Thereafter, in connection with his May 5, 1965 conviction, defendant on November 1, 1965 filed a petition for writ of error Coram nobis. Among the several grounds urged for relief in this petition defendant alleged that the prior felony conviction charged in the indictment leading to his conviction in May 1965 was not properly chargeable as a prior conviction since he was not actually convicted of a violation of Health and Safety Code section 11501 (the conviction which formed the basis of the prior felony charge) until he was sentenced to state prison on September 17, 1965. On December 10, 1965, as an alternative to granting defendant's petition for writ of error Coram nobis, the trial court modified the May 5, 1965 judgment by striking the prior felony conviction. It is from this order that the People appeal in 1 Criminal 5528.
The Commitment Proceedings
According to the provisions of former section 6451 the proceedings held pursuant to that section to determine if a defendant is a narcotic addict within the meaning of the section ‘shall be conducted in substantial compliance with Sections 5353, 5053, 5054, and 5055 of the Welfare and Institutions Code.’3 Defendant contends that since no witnesses were called either by the People or by defendant, the proceedings held in the instant case to determine if defendant was a narcotic addict did not comply with the provisions of former Welfare and Institutions Code section 50534 (now Welf. & Inst.Code s 5564). While this section clearly allows for the presence of witnesses at a commitment proceeding, it does not require that witnesses be present or testify at the hearing except where they are so requested by the defendant. In the instant case since the record does not indicate that defendant requested the presence of witnesses at the commitment proceeding it is apparent that their absence did not vitiate the effectiveness of the proceedings. Defendant cites the cases of People v. Victor, 62 Cal.2d 280, 42 Cal.Rptr. 199, 398 P.2d 391, and People v. Davis, 234 Cal.App.2d 847, 44 Cal.Rptr. 825, in support of his argument that the commitment proceedings held in the instant case were improper because of the failure of the trial court to call any witnesses. In Victor there was only one medical examiner present at the commitment proceedings whereas Welfare and Institutions Code section 5053 specifically required at least two. And in Davis the commitment was held to be improper because the doctors who had examined the patient signed their certificates prior to appearing in court rather than after their court appearance as specifically required by Welfare and Institutions Code section 5055.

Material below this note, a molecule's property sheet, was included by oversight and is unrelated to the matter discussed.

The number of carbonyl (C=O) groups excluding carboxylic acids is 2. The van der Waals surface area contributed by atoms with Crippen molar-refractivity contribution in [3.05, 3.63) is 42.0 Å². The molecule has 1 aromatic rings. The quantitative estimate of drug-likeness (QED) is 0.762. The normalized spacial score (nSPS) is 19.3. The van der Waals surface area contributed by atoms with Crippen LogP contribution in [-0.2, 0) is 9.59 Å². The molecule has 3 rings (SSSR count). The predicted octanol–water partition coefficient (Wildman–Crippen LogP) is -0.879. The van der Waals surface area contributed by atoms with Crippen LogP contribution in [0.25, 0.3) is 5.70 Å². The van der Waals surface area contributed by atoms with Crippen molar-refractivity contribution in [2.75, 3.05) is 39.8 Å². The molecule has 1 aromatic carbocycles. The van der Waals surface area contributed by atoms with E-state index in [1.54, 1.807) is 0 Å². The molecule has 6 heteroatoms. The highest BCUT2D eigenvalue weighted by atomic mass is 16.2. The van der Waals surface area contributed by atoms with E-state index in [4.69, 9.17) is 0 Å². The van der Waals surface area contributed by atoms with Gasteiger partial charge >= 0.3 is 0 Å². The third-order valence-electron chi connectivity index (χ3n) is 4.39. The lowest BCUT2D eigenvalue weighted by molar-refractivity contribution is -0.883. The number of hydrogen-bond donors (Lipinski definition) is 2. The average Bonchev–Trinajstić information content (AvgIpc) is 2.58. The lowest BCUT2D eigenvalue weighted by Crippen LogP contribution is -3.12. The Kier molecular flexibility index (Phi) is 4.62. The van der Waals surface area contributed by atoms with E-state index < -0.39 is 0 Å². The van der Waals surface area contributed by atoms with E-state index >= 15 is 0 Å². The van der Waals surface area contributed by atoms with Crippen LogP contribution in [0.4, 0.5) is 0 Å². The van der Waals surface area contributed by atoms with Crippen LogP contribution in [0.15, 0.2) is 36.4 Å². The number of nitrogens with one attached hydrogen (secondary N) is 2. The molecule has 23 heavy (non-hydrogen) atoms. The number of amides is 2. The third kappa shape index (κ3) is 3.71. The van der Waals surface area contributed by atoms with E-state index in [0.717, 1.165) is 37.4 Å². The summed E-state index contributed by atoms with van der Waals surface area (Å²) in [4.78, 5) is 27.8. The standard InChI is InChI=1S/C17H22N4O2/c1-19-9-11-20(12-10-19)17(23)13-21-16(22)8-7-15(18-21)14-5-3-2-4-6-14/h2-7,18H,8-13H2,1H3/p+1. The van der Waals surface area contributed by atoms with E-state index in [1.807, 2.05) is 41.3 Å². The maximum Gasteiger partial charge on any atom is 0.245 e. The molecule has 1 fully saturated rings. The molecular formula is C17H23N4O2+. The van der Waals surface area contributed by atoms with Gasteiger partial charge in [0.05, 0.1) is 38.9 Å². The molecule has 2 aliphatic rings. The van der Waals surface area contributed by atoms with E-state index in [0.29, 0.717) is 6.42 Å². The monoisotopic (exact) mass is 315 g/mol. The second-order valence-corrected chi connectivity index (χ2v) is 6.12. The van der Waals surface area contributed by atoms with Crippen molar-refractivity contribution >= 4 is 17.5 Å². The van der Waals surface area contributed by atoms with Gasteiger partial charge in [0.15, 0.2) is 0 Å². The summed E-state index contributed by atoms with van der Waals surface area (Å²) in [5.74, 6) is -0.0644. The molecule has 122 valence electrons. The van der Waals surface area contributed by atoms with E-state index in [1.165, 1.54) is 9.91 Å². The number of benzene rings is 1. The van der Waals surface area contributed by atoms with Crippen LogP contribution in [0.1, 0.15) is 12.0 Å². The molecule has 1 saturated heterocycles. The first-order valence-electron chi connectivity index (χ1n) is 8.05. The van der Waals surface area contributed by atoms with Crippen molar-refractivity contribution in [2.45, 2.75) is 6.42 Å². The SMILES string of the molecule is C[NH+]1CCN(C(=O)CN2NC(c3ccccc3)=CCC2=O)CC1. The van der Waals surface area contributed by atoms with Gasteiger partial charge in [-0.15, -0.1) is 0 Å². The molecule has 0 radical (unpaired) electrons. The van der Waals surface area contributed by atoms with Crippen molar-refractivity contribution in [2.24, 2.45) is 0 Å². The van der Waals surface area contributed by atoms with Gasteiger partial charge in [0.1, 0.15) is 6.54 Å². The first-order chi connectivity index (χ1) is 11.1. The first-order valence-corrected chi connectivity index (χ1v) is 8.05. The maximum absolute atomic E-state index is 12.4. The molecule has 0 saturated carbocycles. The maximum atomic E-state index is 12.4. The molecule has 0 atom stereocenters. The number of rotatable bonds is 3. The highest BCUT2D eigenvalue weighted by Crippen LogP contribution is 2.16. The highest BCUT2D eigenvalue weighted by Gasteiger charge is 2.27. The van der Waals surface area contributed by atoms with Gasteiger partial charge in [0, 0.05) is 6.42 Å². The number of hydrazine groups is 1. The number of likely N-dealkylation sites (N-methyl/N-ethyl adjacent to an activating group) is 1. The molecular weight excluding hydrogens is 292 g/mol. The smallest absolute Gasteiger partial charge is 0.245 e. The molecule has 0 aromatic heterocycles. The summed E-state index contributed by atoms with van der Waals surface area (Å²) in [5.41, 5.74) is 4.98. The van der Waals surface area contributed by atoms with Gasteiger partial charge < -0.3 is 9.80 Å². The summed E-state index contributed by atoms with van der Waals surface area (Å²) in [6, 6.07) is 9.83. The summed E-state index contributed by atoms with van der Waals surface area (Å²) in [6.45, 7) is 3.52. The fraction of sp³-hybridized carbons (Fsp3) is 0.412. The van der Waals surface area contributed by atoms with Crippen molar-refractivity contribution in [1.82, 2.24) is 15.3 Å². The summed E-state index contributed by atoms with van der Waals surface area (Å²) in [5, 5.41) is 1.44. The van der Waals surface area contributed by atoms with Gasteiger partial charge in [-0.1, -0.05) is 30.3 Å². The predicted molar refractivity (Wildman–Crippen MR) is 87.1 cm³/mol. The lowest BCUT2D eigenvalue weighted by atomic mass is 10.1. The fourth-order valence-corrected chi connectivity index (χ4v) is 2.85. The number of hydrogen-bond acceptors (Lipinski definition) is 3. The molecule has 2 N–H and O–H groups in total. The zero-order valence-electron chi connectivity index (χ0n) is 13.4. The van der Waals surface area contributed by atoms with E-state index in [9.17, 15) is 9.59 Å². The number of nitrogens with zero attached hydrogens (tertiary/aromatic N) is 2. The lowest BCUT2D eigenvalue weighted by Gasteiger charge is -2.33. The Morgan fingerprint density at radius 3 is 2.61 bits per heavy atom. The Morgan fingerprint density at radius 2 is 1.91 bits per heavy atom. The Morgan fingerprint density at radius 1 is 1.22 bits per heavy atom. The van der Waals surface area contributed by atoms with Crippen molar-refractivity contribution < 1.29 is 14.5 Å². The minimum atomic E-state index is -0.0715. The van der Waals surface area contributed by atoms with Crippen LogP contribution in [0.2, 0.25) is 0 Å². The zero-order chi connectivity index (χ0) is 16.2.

In the instant case the clerk's minutes of the commitment proceedings reveal that the two doctors who had examined defendant pursuant to former section 6451 were present in court at the hearing, were sworn and examined by the court, and then signed the medical certificate and submitted it to the court. Accordingly, it is clear that these proceedings were held in substantial compliance with the appropriate Welfare and Institutions Code sections.
Abuse of Discretion on the Part of the Superintendent of the Center